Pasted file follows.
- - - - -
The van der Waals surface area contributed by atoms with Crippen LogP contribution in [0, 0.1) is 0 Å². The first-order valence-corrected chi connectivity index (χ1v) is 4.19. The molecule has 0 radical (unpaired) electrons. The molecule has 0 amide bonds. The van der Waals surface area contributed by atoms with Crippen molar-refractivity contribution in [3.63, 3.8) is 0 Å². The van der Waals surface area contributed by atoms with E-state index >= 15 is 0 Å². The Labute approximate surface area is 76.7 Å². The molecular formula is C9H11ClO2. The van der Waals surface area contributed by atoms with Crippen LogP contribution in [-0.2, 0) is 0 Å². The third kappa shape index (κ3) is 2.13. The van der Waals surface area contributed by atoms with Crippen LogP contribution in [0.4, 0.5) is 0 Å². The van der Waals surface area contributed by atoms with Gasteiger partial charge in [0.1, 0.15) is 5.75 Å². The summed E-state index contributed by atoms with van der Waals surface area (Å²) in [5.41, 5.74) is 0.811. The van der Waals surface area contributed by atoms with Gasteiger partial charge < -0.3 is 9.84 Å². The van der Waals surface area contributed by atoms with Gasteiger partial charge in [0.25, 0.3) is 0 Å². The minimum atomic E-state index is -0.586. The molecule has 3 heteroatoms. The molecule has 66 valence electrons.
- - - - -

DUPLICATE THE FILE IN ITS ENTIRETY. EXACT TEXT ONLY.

The van der Waals surface area contributed by atoms with Crippen LogP contribution in [0, 0.1) is 0 Å². The first-order valence-corrected chi connectivity index (χ1v) is 4.19. The molecule has 0 radical (unpaired) electrons. The molecule has 0 amide bonds. The van der Waals surface area contributed by atoms with Crippen molar-refractivity contribution in [3.63, 3.8) is 0 Å². The van der Waals surface area contributed by atoms with E-state index >= 15 is 0 Å². The Labute approximate surface area is 76.7 Å². The molecular formula is C9H11ClO2. The van der Waals surface area contributed by atoms with Crippen LogP contribution in [-0.2, 0) is 0 Å². The third kappa shape index (κ3) is 2.13. The van der Waals surface area contributed by atoms with Crippen LogP contribution in [0.4, 0.5) is 0 Å². The van der Waals surface area contributed by atoms with Gasteiger partial charge in [0.1, 0.15) is 5.75 Å². The summed E-state index contributed by atoms with van der Waals surface area (Å²) in [5.41, 5.74) is 0.811. The van der Waals surface area contributed by atoms with Gasteiger partial charge < -0.3 is 9.84 Å². The van der Waals surface area contributed by atoms with Gasteiger partial charge in [0.25, 0.3) is 0 Å². The minimum atomic E-state index is -0.586. The molecule has 3 heteroatoms. The molecule has 66 valence electrons.